I’ve learned that vulnerability and honesty are beautiful, and most definitely not a weakness. Not everyone will appreciate you speaking your truth. Some won’t want to hear about the dark. Some may even say you talk about death and sadness too much (most likely the ones who have barely been touched by one or the other). But the ones who care? The ones who matter? They will listen. They will absorb. Nothing is more freeing then speaking your truth…whether or not the rest of your world wants to listen.

I’ve learned that taking myself out of my comfort zone is perhaps one of the most rewarding risks I have ever taken. Whether it be sharing with whoever, my story of love, loss, and survival or training for something completely out of my realm of experience, such as the Spartan Race, taking a step out of my little bubble of security has helped me grow in more ways than I ever could have anticipated. And I credit it to my husband.

I’ve learned that despite desperately missing my yesterday’s and life as I once knew it, tomorrow is worth fighting for. Because as long as there is tomorrow, there is hope that there will be a chance for things to be better.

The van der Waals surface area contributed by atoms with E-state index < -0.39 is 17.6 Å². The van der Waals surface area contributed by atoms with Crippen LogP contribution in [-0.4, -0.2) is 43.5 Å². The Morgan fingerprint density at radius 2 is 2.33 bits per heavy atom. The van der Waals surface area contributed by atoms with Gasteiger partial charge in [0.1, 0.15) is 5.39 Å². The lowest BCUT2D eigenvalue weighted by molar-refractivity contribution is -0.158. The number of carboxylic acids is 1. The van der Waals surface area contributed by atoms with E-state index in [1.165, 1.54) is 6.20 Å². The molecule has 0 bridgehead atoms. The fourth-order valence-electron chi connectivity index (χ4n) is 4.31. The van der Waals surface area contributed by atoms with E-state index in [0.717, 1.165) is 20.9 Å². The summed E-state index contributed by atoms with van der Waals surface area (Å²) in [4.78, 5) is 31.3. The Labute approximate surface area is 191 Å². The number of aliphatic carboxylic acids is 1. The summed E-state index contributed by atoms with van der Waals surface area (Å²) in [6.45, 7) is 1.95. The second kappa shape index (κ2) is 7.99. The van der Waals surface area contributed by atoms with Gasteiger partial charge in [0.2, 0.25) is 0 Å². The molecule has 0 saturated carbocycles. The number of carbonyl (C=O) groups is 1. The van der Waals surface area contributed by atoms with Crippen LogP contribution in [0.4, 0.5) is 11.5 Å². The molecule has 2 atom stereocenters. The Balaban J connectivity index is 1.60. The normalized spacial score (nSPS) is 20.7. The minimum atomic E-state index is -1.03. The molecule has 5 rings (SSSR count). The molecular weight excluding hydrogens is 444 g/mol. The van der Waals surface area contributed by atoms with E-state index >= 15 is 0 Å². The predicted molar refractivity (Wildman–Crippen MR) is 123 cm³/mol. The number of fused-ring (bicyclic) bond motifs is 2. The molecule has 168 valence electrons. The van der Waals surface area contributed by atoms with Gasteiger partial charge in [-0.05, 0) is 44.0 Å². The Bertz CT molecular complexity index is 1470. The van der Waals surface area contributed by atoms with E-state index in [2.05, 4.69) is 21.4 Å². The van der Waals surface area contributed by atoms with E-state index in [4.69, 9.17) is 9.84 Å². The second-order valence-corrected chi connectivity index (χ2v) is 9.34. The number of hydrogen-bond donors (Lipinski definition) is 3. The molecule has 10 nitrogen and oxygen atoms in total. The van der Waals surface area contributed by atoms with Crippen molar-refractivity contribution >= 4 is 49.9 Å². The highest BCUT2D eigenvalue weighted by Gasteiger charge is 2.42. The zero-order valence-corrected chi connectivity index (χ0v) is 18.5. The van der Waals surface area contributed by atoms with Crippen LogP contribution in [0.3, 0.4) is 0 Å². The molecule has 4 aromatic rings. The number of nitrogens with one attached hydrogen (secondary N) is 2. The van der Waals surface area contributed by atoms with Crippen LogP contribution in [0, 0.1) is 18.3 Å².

Somedays, I find myself just staring at a picture of Nate…trying to remember what his stubble felt like under my fingertips, or how his strong arms felt when I was wrapped in his embrace…Longing for the vividness of what he smelled like in the morning as he sought me out to kiss me goodbye. My hands ache to run my fingers through his hair or to lay my head on his strong chest…I can hardly believe it has been a full year since I have been able to do any of that. I’ve learned so much the past year…Perhaps the most important being that love truly knows no boundaries. I miss Nate’s physical presence every minute of every day. But in his absence, his love…the love we shared…It gets stronger everyday. I cry because I can’t hold him. I’m angry because i wanted to live so much more life alongside him. But I’m so thankful for his love…The kind of love that takes your breath away and look forward to tomorrow. The kind that makes your heart beat a bit more strongly and pieces together a part of you, you never knew was missing. The kind that survives mortal boundaries, and even in death, makes me a stronger, better woman. The kind of love he gave me was mine, and mine alone and I will take it with me for all of my tomorrows.